It was Washington's character more than his brilliancy of intellect that made him the choice of all as their natural leader when the thirteen original colonies decided to sever their connection with the mother country. As one in eulogy the father of our country truly said: "When he appeared among the eloquent orators, the ingenious thinkers, the vehement patriots of the  Revolution, his modesty and temperate profession could not conceal his superiority; he at once, by the very nature of his character, was felt to be their leader."
I. Traits of Character Exemplified in Washington's Life
If, in search of the secret of his greatness, we were to analyze Washington's character, I would name as one outstanding virtue--An unassumed modesty.
Though others united in choosing him as the one best fitted for the position to which he was called, he never felt himself as being indispensable. In his letter of acceptance as the commander-in-chief, he said:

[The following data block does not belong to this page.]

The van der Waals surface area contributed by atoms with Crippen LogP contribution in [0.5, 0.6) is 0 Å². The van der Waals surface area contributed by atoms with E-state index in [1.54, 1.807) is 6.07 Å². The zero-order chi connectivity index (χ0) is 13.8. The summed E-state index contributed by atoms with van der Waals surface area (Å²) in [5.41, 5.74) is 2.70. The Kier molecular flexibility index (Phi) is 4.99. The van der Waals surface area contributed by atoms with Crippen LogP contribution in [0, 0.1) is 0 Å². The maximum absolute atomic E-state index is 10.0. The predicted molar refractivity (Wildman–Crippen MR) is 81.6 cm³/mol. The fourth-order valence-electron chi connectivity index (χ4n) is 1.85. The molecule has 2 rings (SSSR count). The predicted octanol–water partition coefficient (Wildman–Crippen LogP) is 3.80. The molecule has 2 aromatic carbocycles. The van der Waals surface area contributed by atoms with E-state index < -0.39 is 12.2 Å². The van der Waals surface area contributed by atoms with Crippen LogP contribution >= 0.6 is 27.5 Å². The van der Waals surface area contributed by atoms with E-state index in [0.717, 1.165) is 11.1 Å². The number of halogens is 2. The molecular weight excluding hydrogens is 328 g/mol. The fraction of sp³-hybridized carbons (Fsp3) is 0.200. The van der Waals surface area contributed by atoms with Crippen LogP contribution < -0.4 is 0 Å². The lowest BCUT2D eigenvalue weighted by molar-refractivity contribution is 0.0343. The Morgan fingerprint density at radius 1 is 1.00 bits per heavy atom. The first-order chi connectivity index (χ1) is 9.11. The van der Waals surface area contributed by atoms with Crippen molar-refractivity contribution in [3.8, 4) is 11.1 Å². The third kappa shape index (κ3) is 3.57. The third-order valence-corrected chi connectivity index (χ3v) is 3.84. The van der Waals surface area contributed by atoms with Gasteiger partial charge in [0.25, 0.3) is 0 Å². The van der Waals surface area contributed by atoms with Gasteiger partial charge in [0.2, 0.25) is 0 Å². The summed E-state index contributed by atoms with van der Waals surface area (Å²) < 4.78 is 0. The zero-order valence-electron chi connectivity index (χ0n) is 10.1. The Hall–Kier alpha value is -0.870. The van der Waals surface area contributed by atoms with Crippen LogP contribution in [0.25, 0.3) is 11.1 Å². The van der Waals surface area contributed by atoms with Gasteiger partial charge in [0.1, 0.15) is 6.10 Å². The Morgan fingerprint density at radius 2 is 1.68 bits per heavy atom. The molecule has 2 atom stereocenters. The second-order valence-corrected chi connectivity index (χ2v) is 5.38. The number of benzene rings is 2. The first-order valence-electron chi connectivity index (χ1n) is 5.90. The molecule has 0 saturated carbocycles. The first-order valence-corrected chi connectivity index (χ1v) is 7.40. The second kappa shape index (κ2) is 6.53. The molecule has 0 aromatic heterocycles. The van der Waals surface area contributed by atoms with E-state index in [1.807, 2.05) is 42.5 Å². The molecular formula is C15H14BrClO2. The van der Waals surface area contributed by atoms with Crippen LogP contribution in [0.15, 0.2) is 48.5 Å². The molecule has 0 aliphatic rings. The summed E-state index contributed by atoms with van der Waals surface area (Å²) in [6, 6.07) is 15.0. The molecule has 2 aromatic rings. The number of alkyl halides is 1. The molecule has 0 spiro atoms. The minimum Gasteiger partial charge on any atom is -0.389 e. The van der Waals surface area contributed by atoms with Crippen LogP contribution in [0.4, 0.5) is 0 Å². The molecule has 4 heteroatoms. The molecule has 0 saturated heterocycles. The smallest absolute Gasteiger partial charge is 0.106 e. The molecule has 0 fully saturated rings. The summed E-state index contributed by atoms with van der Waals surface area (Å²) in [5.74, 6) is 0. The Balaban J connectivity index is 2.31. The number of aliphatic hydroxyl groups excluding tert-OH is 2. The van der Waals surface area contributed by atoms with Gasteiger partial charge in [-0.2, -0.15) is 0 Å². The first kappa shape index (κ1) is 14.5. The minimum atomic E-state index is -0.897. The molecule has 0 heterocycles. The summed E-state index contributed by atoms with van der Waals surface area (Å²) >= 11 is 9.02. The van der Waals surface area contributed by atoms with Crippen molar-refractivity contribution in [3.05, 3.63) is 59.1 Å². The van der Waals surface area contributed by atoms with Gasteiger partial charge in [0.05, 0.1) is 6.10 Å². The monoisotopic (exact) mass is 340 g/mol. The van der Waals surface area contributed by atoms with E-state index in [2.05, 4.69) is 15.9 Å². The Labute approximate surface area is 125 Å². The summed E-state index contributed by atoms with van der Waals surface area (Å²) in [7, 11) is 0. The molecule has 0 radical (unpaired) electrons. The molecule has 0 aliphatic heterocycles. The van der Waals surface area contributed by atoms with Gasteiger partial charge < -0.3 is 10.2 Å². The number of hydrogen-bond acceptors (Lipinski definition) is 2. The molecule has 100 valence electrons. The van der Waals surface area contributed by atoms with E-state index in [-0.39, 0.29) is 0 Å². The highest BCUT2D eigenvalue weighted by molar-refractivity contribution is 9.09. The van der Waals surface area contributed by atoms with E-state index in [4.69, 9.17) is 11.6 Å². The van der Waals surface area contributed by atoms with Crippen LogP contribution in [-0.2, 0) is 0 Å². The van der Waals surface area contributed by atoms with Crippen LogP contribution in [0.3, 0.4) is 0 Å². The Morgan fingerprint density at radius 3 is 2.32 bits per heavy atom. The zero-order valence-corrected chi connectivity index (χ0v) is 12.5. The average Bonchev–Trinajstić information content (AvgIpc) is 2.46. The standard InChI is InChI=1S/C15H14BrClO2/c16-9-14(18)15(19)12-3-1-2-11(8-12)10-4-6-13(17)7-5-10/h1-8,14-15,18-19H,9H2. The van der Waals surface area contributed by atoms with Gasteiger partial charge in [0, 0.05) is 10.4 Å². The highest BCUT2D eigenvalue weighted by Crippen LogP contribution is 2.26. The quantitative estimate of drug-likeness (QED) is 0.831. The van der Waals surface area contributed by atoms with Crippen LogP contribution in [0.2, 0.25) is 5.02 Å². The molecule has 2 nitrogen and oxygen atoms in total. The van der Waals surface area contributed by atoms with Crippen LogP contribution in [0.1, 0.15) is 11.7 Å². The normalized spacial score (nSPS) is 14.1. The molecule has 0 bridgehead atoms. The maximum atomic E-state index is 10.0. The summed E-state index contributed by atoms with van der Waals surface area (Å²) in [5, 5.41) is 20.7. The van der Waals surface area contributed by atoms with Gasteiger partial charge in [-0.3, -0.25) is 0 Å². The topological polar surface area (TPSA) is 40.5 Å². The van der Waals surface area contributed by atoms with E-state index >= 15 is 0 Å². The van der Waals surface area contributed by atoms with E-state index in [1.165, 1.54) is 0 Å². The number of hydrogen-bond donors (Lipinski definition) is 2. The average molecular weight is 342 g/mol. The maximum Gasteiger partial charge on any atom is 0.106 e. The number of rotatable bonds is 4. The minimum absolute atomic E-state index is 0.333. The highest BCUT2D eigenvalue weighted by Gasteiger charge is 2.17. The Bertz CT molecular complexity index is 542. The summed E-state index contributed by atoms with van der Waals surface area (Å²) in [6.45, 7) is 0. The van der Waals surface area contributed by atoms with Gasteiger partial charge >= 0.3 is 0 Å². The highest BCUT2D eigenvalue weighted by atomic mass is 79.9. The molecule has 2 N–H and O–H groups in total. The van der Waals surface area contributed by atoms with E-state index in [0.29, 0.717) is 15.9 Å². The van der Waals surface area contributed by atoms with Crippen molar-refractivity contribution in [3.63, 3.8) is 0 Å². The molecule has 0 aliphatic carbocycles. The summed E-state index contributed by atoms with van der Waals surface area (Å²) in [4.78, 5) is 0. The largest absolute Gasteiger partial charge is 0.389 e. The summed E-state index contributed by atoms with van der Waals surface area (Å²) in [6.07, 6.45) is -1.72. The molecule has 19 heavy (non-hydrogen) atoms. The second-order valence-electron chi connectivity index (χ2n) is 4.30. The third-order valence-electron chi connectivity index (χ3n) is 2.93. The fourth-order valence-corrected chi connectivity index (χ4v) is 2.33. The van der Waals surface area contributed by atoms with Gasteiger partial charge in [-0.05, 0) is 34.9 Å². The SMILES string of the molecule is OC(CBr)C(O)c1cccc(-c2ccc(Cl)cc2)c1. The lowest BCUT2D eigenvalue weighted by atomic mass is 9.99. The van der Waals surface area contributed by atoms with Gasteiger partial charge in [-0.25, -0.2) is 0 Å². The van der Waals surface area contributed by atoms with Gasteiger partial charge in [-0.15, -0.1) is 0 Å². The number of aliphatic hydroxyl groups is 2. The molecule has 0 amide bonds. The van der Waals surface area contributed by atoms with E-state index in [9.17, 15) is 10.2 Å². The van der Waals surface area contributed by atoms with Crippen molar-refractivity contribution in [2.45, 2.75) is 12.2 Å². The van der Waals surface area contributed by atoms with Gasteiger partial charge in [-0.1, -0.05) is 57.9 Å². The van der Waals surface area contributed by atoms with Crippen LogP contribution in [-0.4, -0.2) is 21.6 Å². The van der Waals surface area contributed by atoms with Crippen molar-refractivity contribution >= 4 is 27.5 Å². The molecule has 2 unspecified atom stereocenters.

"If any event should happen unfavorable to my reputation, I beg it may be remembered by every gentleman in the room that I this day declare with the utmost sincerity I do not think myself equal to the command I am honored with."
With a total absence of arrogance he accepted the calling and the appointment as an opportunity to serve his country. He would accept no pecuniary consideration. He refused any compensation, saying that he would keep an exact account of his expenses, which the government no doubt would discharge, and that was all he desired.
II. A Second Outstanding Quality was an Unwavering Strength
To do what He Thought was Right
Says his dear friend, Major General Henry Lee: "Commencing his administration, what heart has not charmed with the recollection of the pure and wise principles announced by himself as the basis of his political life? He best understood the indissoluble union between virtue and happiness, between duty and advantage, between the genuine maxims of an honest and magnanimous policy, and the sordid rewards of public prosperity and individual felicity."
III. A Third Value Contributive to his Greatness
Was Moral Uprightness